COUNCIL tenants in Oxford should keep their eyes on the sky to check for drones monitoring their homes.

But housing managers insist they have no desire to snoop on residents: the high-tech flying machines are being used to check buildings and roofs, including tower blocks, so they can be properly maintained.

Drone footage is being collected by Oxford Direct Services, the commercial arm of Oxford City Council, and staff will also be tasked with land mapping, aerial photography and filming.

It is the thought to be the first time a local authority-owned organisation has brought drone services in-house and shows the innovative approach of ODS since the council created the wholly-owned company in April.

Ben Strang, ODS project leader of drone services, explained: “I was a felt roofer for 15 years. If you’re working on low to high-rise housing blocks to identify, for example, pest entry points or find roof leaks, putting up scaffolding is at best a very hit-and-miss process.

“Using a drone resolves this and helps us pinpoint exactly where we need to work so that we can do first-time fixes and enhance efficiency.”

Managers said drones were a clean, environmentally-friendly, relatively quiet and unobtrusive way of surveying, compared to using scaffolding.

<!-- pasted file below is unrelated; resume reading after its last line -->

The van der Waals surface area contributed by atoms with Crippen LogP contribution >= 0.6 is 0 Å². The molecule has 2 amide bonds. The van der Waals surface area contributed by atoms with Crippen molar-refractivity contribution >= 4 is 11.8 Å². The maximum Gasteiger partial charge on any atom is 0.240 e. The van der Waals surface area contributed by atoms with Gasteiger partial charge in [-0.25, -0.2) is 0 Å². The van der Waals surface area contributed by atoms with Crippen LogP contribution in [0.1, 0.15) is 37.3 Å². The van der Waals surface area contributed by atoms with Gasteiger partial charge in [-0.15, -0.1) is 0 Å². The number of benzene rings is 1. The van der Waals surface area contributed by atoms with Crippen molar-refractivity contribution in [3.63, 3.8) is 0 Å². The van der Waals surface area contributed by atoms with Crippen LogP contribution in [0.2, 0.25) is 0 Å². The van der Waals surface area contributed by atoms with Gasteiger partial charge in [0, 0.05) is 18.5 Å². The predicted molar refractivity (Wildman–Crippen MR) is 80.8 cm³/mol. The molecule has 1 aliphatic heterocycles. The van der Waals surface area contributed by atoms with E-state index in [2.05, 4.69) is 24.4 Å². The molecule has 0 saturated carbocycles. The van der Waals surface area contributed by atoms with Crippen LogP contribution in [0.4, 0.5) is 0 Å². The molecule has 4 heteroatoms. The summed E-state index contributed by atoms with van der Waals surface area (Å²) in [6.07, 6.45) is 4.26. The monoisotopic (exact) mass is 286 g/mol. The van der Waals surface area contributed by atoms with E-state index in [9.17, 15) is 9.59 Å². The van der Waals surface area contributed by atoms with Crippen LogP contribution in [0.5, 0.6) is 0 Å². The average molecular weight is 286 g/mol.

Mr Strang added: “We’ll be very proactive with residents to safeguard their privacy.

“This means we’ll inform people by letter when we’ll be operating, the reasons for it and offer them the footage if they so wish. This is all documented in our operations manual which had to be approved by the Civil Aviation Authority as part of our licensing process.”

ODS is CAA-licensed and approved to offer commercial services, with qualified and insured pilots.

Initially the company will focus on surveying the roofs of 7,800 properties it maintains on behalf of Oxford City Council.

The use of drones will save time, drive down costs and reduce health and safety challenges.

ODS has invested in an off-the-shelf DJI Phantom 4 Advanced quadcopter drone, which has excellent safety systems and is simple to fly using a remote controller with built-in screen.

Offering up to 30 minutes flight time per battery, the DJI Phantom drone comes with dual-band satellite positioning, five vision sensors for obstacle detection and is equipped with an one-inch 20 Mega Pixel camera, capable of shooting 4K super HD video and stills. All drone operators need the permission of the individual landowner to fly over their land.